Generative Models as a Data Source for Multiview Representation Learning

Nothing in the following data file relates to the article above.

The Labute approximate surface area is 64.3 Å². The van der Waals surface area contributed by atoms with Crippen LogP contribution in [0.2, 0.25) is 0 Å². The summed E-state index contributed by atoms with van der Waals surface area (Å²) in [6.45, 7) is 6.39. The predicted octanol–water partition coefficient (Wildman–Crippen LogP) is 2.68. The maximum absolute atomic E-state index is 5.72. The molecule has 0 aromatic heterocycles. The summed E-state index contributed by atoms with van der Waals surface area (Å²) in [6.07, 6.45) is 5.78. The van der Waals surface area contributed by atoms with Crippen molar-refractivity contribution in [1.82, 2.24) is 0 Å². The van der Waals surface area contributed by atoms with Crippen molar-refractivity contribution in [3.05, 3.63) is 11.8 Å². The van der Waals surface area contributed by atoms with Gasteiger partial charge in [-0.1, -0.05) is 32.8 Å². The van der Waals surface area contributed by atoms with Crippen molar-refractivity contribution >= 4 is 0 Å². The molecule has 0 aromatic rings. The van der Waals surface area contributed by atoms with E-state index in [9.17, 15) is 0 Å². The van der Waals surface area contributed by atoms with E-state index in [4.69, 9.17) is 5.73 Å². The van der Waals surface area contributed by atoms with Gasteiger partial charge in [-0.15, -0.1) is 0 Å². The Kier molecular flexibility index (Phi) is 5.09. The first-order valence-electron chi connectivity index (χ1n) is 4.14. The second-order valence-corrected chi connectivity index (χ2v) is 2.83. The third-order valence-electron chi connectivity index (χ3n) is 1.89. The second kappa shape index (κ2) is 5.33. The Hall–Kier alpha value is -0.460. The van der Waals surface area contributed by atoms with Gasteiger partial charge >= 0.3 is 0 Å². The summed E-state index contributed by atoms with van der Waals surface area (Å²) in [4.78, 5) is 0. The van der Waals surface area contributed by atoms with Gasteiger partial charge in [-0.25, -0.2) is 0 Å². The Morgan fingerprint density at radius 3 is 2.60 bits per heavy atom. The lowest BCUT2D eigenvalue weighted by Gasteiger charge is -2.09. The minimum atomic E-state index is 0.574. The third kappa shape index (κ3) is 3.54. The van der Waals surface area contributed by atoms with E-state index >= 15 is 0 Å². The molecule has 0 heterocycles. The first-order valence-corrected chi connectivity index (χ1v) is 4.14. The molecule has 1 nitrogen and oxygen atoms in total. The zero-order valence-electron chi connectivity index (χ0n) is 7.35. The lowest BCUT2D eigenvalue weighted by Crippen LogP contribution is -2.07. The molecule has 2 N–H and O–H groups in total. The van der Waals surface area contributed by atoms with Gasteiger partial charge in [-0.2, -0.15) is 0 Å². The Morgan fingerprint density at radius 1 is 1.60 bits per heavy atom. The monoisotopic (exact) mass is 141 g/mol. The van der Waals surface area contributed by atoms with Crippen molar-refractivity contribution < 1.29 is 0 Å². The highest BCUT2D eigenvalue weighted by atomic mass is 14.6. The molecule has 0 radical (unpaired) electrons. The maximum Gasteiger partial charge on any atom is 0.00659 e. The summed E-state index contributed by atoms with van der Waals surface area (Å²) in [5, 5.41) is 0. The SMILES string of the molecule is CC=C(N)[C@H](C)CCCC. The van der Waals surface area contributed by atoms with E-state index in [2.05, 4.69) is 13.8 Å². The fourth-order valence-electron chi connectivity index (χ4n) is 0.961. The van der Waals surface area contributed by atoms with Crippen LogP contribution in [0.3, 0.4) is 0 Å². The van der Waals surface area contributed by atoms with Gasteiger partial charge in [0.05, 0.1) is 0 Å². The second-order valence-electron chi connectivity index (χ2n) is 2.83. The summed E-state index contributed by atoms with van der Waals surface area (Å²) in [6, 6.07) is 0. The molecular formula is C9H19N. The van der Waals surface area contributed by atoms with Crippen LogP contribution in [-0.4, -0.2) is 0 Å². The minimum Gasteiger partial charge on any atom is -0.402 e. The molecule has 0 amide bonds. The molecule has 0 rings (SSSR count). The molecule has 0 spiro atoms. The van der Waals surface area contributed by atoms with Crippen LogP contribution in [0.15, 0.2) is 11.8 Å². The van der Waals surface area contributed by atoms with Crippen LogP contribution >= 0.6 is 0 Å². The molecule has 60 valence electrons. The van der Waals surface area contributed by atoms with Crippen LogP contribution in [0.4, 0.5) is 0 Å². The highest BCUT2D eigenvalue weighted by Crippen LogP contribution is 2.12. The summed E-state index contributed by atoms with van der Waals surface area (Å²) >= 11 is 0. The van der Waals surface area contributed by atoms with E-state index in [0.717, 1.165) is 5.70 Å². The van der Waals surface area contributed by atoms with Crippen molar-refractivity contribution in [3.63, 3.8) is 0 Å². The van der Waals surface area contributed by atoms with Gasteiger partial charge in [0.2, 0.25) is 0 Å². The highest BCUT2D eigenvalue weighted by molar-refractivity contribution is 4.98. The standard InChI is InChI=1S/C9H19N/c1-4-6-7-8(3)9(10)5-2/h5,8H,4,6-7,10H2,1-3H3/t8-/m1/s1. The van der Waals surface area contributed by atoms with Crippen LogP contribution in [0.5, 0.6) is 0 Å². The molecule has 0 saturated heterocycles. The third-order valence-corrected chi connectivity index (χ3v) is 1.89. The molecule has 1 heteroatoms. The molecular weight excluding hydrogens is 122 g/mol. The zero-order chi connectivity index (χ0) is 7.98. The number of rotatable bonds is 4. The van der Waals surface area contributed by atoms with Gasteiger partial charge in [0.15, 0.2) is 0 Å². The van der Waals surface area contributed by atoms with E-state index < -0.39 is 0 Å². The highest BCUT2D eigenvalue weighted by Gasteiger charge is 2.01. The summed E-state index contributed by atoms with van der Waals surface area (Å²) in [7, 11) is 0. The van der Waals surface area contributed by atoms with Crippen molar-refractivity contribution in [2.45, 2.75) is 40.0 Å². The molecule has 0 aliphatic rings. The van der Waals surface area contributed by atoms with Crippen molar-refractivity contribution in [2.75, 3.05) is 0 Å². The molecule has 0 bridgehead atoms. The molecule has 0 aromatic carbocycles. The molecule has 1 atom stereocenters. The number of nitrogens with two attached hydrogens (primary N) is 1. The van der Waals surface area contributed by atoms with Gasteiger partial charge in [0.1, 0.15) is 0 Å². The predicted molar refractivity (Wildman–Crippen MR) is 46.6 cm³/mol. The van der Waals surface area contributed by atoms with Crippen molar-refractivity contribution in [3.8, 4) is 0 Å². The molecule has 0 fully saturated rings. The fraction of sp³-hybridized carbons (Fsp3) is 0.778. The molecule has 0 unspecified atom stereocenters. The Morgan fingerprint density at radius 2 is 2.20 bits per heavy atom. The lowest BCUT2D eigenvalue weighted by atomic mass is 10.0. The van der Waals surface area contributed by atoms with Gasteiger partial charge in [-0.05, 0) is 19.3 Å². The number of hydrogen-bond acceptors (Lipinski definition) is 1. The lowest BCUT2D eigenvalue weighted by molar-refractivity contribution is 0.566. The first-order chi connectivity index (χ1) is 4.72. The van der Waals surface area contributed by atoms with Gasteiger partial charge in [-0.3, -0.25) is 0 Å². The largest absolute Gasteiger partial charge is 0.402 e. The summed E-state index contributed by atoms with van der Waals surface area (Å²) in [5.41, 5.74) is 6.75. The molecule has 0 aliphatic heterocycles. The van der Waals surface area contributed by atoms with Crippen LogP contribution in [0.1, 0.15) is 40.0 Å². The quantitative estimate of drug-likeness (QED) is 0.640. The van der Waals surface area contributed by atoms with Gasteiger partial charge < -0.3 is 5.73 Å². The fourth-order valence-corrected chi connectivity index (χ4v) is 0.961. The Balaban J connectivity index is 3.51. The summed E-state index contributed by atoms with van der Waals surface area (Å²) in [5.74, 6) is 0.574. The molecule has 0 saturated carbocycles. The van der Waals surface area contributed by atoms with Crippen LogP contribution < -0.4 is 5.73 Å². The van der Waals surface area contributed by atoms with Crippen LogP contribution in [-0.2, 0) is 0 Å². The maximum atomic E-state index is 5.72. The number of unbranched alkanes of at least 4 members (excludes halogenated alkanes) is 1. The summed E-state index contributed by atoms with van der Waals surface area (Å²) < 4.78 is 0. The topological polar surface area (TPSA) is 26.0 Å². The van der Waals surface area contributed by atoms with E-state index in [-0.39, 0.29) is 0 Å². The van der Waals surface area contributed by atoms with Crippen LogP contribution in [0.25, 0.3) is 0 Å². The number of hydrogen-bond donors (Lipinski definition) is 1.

Generative models are now capable of producing highly realistic images that look nearly indistinguishable from the data on which they are trained. This raises the question: if we have good enough generative models, do we still need datasets? We investigate this question in the setting of learning general-purpose visual representations from a black-box generative model rather than directly from data. Given an off-the-shelf image generator without any access to its training data, we train representations from the samples output by this generator. We compare several representation learning methods that can be applied to this setting, using the latent space of the generator to generate multiple "views" of the same semantic content. We show that for contrastive methods, this multiview data can naturally be used to identify positive pairs (nearby in latent space) and negative pairs (far apart in latent space). We find that the resulting representations rival or even outperform those learned directly from real data, but that good performance requires care in the sampling strategy applied and the training method. Generative models can be viewed as a compressed and organized copy of a dataset, and we envision a future where more and more "model zoos" proliferate while datasets become increasingly unwieldy, missing, or private. This paper suggests several techniques for dealing with visual representation learning in such a future.